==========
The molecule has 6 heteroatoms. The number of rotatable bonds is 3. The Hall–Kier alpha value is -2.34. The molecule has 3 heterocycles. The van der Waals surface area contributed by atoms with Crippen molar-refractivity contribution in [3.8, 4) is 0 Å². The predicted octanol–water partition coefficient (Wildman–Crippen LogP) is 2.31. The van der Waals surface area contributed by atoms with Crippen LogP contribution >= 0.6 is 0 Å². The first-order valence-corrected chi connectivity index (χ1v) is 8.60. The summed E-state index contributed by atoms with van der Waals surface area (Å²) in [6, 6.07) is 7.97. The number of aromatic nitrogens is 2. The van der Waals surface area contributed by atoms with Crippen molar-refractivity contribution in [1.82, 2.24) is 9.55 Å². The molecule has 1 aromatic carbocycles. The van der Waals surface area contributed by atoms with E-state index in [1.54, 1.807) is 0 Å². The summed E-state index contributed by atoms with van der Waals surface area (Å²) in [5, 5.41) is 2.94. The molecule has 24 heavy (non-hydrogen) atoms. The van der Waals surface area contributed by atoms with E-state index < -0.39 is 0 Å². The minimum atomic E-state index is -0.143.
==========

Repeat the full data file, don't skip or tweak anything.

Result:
The molecule has 6 heteroatoms. The number of rotatable bonds is 3. The Hall–Kier alpha value is -2.34. The molecule has 3 heterocycles. The van der Waals surface area contributed by atoms with Crippen molar-refractivity contribution in [3.8, 4) is 0 Å². The predicted octanol–water partition coefficient (Wildman–Crippen LogP) is 2.31. The van der Waals surface area contributed by atoms with Crippen LogP contribution >= 0.6 is 0 Å². The first-order valence-corrected chi connectivity index (χ1v) is 8.60. The summed E-state index contributed by atoms with van der Waals surface area (Å²) in [6, 6.07) is 7.97. The number of aromatic nitrogens is 2. The van der Waals surface area contributed by atoms with Crippen molar-refractivity contribution in [1.82, 2.24) is 9.55 Å². The molecule has 1 aromatic carbocycles. The van der Waals surface area contributed by atoms with E-state index in [1.54, 1.807) is 0 Å². The summed E-state index contributed by atoms with van der Waals surface area (Å²) in [5, 5.41) is 2.94. The molecule has 24 heavy (non-hydrogen) atoms. The van der Waals surface area contributed by atoms with E-state index < -0.39 is 0 Å². The minimum atomic E-state index is -0.143.